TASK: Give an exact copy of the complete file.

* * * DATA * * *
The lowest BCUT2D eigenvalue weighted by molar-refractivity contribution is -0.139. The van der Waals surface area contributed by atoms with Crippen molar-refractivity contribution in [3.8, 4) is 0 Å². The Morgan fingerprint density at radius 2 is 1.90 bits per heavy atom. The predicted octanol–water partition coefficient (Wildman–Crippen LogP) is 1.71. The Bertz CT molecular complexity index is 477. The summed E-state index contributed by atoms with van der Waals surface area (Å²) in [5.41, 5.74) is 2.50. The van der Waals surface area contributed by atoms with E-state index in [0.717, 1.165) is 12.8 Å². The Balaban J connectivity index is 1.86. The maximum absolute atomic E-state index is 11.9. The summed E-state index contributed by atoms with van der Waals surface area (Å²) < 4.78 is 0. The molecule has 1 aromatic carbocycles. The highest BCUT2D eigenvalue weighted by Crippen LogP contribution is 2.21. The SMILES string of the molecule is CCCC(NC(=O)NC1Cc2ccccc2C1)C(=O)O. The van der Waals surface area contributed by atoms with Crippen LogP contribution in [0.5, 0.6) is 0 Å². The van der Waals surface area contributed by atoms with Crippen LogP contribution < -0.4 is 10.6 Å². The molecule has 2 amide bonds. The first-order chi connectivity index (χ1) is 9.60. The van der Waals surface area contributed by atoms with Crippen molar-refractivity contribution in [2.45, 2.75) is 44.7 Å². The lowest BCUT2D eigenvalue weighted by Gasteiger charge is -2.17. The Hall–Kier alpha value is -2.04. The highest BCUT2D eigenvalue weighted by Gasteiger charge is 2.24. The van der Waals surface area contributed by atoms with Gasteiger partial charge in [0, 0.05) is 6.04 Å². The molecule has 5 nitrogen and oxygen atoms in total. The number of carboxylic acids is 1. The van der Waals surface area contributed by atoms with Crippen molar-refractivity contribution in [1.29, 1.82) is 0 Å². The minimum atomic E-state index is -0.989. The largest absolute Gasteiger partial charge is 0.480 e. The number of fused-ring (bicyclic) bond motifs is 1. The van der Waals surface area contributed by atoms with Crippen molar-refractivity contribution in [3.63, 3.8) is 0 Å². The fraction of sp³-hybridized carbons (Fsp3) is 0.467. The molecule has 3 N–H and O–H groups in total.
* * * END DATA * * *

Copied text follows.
The lowest BCUT2D eigenvalue weighted by molar-refractivity contribution is -0.139. The van der Waals surface area contributed by atoms with Crippen molar-refractivity contribution in [3.8, 4) is 0 Å². The Morgan fingerprint density at radius 2 is 1.90 bits per heavy atom. The predicted octanol–water partition coefficient (Wildman–Crippen LogP) is 1.71. The Bertz CT molecular complexity index is 477. The summed E-state index contributed by atoms with van der Waals surface area (Å²) in [5.41, 5.74) is 2.50. The van der Waals surface area contributed by atoms with E-state index in [0.717, 1.165) is 12.8 Å². The Balaban J connectivity index is 1.86. The maximum absolute atomic E-state index is 11.9. The summed E-state index contributed by atoms with van der Waals surface area (Å²) < 4.78 is 0. The molecule has 1 aromatic carbocycles. The highest BCUT2D eigenvalue weighted by Crippen LogP contribution is 2.21. The SMILES string of the molecule is CCCC(NC(=O)NC1Cc2ccccc2C1)C(=O)O. The van der Waals surface area contributed by atoms with Crippen LogP contribution in [0.5, 0.6) is 0 Å². The van der Waals surface area contributed by atoms with Crippen LogP contribution < -0.4 is 10.6 Å². The molecule has 2 amide bonds. The first-order chi connectivity index (χ1) is 9.60. The van der Waals surface area contributed by atoms with Crippen molar-refractivity contribution in [2.45, 2.75) is 44.7 Å². The lowest BCUT2D eigenvalue weighted by Gasteiger charge is -2.17. The Hall–Kier alpha value is -2.04. The highest BCUT2D eigenvalue weighted by Gasteiger charge is 2.24. The van der Waals surface area contributed by atoms with Gasteiger partial charge in [0, 0.05) is 6.04 Å². The molecule has 5 nitrogen and oxygen atoms in total. The number of carboxylic acids is 1. The van der Waals surface area contributed by atoms with Crippen molar-refractivity contribution in [1.29, 1.82) is 0 Å². The minimum atomic E-state index is -0.989. The largest absolute Gasteiger partial charge is 0.480 e. The number of fused-ring (bicyclic) bond motifs is 1. The van der Waals surface area contributed by atoms with Crippen molar-refractivity contribution in [3.63, 3.8) is 0 Å². The fraction of sp³-hybridized carbons (Fsp3) is 0.467. The molecule has 3 N–H and O–H groups in total.